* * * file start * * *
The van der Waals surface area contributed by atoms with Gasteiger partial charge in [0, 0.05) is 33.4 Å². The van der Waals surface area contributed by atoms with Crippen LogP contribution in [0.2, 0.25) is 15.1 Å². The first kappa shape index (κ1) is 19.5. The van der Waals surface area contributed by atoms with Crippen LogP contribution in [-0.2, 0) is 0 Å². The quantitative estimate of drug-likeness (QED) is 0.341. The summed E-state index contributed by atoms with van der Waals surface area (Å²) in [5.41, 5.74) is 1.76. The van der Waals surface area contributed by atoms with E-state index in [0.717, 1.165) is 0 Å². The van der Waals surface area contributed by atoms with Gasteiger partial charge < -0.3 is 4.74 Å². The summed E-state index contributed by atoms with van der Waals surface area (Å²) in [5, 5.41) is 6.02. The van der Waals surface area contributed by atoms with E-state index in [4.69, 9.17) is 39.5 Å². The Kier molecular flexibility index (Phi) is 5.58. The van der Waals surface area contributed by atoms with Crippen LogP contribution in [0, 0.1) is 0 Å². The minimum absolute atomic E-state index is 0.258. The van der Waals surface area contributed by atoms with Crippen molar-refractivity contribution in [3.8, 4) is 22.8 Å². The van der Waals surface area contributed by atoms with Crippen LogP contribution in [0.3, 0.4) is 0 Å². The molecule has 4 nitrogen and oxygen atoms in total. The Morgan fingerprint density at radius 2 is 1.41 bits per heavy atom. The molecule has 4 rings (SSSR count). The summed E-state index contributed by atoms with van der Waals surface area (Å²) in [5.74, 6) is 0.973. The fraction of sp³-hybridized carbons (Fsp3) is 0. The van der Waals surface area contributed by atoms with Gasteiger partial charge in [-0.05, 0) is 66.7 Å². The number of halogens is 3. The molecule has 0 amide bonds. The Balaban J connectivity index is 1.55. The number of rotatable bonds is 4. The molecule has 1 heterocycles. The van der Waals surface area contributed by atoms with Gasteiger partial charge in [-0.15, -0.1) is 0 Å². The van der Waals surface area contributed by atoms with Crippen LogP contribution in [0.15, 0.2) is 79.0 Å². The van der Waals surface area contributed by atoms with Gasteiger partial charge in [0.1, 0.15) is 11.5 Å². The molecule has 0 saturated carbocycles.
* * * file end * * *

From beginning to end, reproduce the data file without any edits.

The van der Waals surface area contributed by atoms with Gasteiger partial charge in [0, 0.05) is 33.4 Å². The van der Waals surface area contributed by atoms with Crippen LogP contribution in [0.2, 0.25) is 15.1 Å². The first kappa shape index (κ1) is 19.5. The van der Waals surface area contributed by atoms with Crippen LogP contribution in [-0.2, 0) is 0 Å². The quantitative estimate of drug-likeness (QED) is 0.341. The summed E-state index contributed by atoms with van der Waals surface area (Å²) in [5.41, 5.74) is 1.76. The van der Waals surface area contributed by atoms with E-state index in [0.717, 1.165) is 0 Å². The van der Waals surface area contributed by atoms with Gasteiger partial charge < -0.3 is 4.74 Å². The summed E-state index contributed by atoms with van der Waals surface area (Å²) in [5, 5.41) is 6.02. The van der Waals surface area contributed by atoms with E-state index in [4.69, 9.17) is 39.5 Å². The Kier molecular flexibility index (Phi) is 5.58. The van der Waals surface area contributed by atoms with Crippen LogP contribution in [0, 0.1) is 0 Å². The minimum absolute atomic E-state index is 0.258. The van der Waals surface area contributed by atoms with Crippen molar-refractivity contribution in [3.8, 4) is 22.8 Å². The van der Waals surface area contributed by atoms with Crippen LogP contribution in [0.3, 0.4) is 0 Å². The molecule has 4 nitrogen and oxygen atoms in total. The Morgan fingerprint density at radius 2 is 1.41 bits per heavy atom. The molecule has 4 rings (SSSR count). The summed E-state index contributed by atoms with van der Waals surface area (Å²) in [5.74, 6) is 0.973. The fraction of sp³-hybridized carbons (Fsp3) is 0. The van der Waals surface area contributed by atoms with Gasteiger partial charge in [-0.05, 0) is 66.7 Å². The number of halogens is 3. The molecule has 0 amide bonds. The Balaban J connectivity index is 1.55. The number of rotatable bonds is 4. The molecule has 1 heterocycles. The van der Waals surface area contributed by atoms with Gasteiger partial charge in [-0.15, -0.1) is 0 Å². The van der Waals surface area contributed by atoms with Crippen LogP contribution in [0.15, 0.2) is 79.0 Å². The van der Waals surface area contributed by atoms with Gasteiger partial charge in [0.1, 0.15) is 11.5 Å². The molecule has 0 saturated carbocycles.